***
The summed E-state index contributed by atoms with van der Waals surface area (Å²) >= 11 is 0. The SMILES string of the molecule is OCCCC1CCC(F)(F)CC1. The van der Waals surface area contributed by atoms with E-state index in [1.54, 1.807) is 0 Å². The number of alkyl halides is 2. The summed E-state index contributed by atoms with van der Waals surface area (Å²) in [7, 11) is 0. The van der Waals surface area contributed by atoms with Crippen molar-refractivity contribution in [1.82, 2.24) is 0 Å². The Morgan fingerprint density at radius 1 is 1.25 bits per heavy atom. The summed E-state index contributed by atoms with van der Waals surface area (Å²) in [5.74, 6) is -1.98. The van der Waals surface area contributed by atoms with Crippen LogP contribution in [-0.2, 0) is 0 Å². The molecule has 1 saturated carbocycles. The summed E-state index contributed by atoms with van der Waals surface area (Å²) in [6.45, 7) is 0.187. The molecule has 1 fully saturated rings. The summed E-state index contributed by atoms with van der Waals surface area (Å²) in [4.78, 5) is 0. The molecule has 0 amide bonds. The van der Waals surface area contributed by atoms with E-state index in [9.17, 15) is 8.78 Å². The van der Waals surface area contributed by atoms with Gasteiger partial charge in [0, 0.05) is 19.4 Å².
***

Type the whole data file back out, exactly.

The summed E-state index contributed by atoms with van der Waals surface area (Å²) >= 11 is 0. The SMILES string of the molecule is OCCCC1CCC(F)(F)CC1. The van der Waals surface area contributed by atoms with E-state index in [1.54, 1.807) is 0 Å². The number of alkyl halides is 2. The summed E-state index contributed by atoms with van der Waals surface area (Å²) in [7, 11) is 0. The van der Waals surface area contributed by atoms with Crippen molar-refractivity contribution in [1.82, 2.24) is 0 Å². The Morgan fingerprint density at radius 1 is 1.25 bits per heavy atom. The summed E-state index contributed by atoms with van der Waals surface area (Å²) in [5.74, 6) is -1.98. The van der Waals surface area contributed by atoms with Crippen LogP contribution in [-0.2, 0) is 0 Å². The molecule has 1 saturated carbocycles. The summed E-state index contributed by atoms with van der Waals surface area (Å²) in [6.45, 7) is 0.187. The molecule has 1 fully saturated rings. The summed E-state index contributed by atoms with van der Waals surface area (Å²) in [4.78, 5) is 0. The molecule has 0 amide bonds. The van der Waals surface area contributed by atoms with E-state index in [9.17, 15) is 8.78 Å². The van der Waals surface area contributed by atoms with Gasteiger partial charge in [0, 0.05) is 19.4 Å².